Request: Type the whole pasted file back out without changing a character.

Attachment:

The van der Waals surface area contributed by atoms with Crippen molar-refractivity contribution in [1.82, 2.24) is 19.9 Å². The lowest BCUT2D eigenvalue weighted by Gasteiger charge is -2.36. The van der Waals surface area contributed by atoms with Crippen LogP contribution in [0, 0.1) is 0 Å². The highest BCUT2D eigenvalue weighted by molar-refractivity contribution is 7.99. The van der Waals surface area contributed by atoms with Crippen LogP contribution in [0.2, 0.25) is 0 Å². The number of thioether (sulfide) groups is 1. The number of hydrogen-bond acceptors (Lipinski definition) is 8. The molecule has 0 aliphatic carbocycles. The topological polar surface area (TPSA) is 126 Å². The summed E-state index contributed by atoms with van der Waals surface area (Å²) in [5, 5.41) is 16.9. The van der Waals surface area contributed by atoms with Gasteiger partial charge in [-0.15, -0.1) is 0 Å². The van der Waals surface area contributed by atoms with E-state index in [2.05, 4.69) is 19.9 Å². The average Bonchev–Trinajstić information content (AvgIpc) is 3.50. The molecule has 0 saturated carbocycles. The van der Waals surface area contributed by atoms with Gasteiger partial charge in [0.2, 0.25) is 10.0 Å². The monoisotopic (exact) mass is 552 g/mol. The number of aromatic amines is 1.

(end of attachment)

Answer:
The van der Waals surface area contributed by atoms with Crippen molar-refractivity contribution in [1.82, 2.24) is 19.9 Å². The lowest BCUT2D eigenvalue weighted by Gasteiger charge is -2.36. The van der Waals surface area contributed by atoms with Crippen LogP contribution in [0, 0.1) is 0 Å². The highest BCUT2D eigenvalue weighted by molar-refractivity contribution is 7.99. The van der Waals surface area contributed by atoms with Crippen LogP contribution in [0.2, 0.25) is 0 Å². The number of thioether (sulfide) groups is 1. The number of hydrogen-bond acceptors (Lipinski definition) is 8. The molecule has 0 aliphatic carbocycles. The topological polar surface area (TPSA) is 126 Å². The summed E-state index contributed by atoms with van der Waals surface area (Å²) in [5, 5.41) is 16.9. The van der Waals surface area contributed by atoms with Gasteiger partial charge in [-0.15, -0.1) is 0 Å². The van der Waals surface area contributed by atoms with E-state index in [2.05, 4.69) is 19.9 Å². The average Bonchev–Trinajstić information content (AvgIpc) is 3.50. The molecule has 0 saturated carbocycles. The van der Waals surface area contributed by atoms with Gasteiger partial charge in [0.2, 0.25) is 10.0 Å². The monoisotopic (exact) mass is 552 g/mol. The number of aromatic amines is 1.